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Pakistani Christian couple’s appeal of blasphemy sentence postponed

Lahore, Pakistan

A Pakistani court on Wednesday adjourned without hearing a much-awaited appeal from a Christian couple facing the death penalty for the last seven years after being convicted of blasphemy, a defence lawyer said.

Lawyer Saiful Malook said the couple’s appeal wasn’t heard before the court’s session ended. He is seeking the release and overturning of death penalty sentences for Shagufta Kausar and her husband Shafqat Emmanuel. The two were convicted of insulting Islam’s Prophet Muhammad.

The court set no new date to hear the case, which has drawn international attention, but Malook said he would apply for a new hearing date.

“I have an impression as if the judges don’t want to hear this case due to unexplained reasons,” he said.

The couple was arrested in 2013 on suspicion of sending a blasphemous text message to a local cleric in eastern Punjab province, an allegation they denied. 

The two were tried and sentenced to death by a court in 2014. Since then, their appeals have been pending in the Lahore High Court.

The development comes hours after Amnesty International asked Pakistani authorities to immediately release the Christian couple.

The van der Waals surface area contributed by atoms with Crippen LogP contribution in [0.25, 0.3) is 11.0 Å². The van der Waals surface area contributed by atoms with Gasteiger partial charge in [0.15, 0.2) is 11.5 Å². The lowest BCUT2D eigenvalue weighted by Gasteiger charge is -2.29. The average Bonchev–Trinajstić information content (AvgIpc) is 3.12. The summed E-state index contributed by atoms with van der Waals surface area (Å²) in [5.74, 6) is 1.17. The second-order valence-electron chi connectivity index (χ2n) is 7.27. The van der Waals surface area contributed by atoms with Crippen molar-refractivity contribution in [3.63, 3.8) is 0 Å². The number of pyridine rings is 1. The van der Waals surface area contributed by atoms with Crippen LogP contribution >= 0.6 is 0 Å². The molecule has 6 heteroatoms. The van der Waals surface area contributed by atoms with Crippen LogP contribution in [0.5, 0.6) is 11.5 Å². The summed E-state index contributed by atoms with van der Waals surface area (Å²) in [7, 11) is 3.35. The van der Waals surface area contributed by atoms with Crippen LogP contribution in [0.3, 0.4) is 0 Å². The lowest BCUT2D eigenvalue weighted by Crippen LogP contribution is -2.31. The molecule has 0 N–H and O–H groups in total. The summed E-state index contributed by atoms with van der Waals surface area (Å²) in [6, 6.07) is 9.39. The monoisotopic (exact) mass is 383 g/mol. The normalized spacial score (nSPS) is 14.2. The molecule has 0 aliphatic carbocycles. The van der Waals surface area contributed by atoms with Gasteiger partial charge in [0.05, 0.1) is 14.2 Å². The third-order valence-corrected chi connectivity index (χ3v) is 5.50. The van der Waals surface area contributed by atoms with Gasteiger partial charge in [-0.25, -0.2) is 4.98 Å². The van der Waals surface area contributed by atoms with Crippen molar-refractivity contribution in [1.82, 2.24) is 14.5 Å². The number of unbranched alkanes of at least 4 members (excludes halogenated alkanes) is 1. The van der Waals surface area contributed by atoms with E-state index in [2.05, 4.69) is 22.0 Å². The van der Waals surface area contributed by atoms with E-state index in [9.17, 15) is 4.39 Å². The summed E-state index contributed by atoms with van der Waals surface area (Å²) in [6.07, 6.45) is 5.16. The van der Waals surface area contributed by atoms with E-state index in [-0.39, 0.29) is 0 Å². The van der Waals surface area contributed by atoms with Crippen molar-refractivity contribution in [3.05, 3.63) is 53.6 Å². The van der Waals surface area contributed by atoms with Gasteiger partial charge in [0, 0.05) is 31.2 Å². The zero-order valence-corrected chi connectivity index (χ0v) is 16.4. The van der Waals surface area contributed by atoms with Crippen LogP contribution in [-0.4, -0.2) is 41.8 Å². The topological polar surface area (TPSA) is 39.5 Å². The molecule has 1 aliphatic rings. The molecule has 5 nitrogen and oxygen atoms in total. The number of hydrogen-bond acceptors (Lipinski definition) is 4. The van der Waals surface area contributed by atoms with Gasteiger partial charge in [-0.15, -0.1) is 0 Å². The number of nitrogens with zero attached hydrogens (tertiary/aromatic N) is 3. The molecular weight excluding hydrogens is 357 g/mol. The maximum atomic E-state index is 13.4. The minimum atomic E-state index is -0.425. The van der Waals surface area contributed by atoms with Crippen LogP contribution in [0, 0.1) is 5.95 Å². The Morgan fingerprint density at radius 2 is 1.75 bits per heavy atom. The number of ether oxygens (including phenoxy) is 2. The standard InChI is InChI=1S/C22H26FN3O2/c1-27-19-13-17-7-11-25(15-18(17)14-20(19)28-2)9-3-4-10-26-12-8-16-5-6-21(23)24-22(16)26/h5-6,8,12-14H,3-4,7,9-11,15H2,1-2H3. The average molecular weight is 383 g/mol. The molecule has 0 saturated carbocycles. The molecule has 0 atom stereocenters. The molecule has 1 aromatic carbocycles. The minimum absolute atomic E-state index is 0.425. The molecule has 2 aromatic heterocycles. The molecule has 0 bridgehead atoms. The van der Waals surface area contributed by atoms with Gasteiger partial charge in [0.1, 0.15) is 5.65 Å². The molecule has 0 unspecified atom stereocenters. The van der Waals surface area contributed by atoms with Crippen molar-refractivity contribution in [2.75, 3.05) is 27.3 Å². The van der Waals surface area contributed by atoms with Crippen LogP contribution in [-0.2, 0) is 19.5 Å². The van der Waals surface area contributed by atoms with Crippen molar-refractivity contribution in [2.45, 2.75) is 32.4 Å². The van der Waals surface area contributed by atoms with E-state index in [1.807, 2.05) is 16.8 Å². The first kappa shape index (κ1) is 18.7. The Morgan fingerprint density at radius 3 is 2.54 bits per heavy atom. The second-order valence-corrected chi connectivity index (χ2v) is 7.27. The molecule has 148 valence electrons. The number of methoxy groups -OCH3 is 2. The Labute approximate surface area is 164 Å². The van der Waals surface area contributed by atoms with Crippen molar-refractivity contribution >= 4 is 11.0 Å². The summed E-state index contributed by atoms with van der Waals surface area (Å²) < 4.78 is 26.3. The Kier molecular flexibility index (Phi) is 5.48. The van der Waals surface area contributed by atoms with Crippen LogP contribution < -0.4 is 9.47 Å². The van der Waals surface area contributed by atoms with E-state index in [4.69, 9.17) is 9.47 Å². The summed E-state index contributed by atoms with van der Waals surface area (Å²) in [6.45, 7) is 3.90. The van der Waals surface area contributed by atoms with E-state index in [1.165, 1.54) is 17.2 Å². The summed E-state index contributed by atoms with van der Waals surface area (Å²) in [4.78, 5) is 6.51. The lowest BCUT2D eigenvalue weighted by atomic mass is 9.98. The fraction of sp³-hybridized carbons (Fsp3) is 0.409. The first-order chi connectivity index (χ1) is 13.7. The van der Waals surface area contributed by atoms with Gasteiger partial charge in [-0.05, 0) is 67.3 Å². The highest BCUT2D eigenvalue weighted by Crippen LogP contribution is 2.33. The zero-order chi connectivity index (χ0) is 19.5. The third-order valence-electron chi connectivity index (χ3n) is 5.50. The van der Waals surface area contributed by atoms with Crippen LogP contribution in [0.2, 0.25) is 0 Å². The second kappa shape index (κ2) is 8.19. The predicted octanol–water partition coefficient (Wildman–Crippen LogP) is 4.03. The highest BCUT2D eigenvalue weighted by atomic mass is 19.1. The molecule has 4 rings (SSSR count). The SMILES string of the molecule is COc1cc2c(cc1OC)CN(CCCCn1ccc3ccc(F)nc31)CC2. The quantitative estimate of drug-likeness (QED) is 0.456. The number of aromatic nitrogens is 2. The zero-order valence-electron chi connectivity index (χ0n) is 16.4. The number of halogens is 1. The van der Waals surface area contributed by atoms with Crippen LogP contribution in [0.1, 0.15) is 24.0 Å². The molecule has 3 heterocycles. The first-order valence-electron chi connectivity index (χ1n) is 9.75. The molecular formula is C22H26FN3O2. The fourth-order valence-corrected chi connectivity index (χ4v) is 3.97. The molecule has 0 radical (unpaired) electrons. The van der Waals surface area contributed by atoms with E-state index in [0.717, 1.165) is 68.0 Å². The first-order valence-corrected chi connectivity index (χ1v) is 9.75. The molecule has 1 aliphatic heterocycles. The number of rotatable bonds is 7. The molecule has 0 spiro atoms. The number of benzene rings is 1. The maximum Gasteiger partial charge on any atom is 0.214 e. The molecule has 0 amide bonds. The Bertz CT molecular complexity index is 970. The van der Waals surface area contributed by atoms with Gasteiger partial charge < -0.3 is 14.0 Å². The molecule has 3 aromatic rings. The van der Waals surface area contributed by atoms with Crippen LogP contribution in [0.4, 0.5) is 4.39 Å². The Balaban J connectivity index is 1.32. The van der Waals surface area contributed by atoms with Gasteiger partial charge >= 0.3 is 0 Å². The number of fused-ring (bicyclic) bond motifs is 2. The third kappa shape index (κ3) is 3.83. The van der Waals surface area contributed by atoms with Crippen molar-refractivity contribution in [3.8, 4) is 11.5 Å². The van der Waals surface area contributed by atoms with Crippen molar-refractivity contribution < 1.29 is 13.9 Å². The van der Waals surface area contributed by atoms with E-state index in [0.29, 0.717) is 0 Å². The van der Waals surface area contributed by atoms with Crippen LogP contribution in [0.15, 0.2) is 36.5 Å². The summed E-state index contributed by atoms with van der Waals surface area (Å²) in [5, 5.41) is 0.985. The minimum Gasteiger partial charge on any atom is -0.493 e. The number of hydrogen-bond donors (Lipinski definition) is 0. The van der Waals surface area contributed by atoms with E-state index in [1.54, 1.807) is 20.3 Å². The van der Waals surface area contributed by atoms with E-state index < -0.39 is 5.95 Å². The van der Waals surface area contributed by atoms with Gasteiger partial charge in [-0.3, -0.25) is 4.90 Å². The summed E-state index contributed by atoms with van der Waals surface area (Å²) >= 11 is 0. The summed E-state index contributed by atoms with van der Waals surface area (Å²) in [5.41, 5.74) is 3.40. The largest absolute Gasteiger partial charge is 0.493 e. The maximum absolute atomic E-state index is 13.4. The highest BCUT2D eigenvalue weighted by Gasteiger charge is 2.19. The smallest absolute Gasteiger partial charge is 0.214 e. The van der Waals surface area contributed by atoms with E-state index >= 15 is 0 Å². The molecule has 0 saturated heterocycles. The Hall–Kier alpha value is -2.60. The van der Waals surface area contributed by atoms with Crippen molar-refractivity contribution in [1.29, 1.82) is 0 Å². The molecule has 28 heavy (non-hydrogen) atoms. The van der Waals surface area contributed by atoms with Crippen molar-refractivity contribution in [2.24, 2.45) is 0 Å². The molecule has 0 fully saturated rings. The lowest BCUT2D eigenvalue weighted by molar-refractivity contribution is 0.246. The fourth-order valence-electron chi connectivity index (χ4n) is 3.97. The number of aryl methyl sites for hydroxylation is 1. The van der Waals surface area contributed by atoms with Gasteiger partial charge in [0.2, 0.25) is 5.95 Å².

In a statement, Samira Hamidi, Amnesty’s deputy regional director for South Asia, also asked Pakistan to “urgently repeal its blasphemy laws that have been flagrantly abused and caused an immeasurable amount of harm”.

Under Pakistan’s blasphemy laws, anyone accused of insulting Islam or other religious figures can be sentenced to death if found guilty. While authorities have yet to carry out a death sentence for blasphemy, just the accusation of blasphemy can cause riots in Pakistan.

According to domestic and international human rights groups, blasphemy allegations in Pakistan have often been used to intimidate religious minorities and to settle personal scores. 

A Punjab governor was killed by his own guard in 2011 after he defended a Christian woman, Aasia Bibi, who was accused of blasphemy. She was acquitted after spending eight years on death row and left Pakistan for Canada to join her family after receiving threats.



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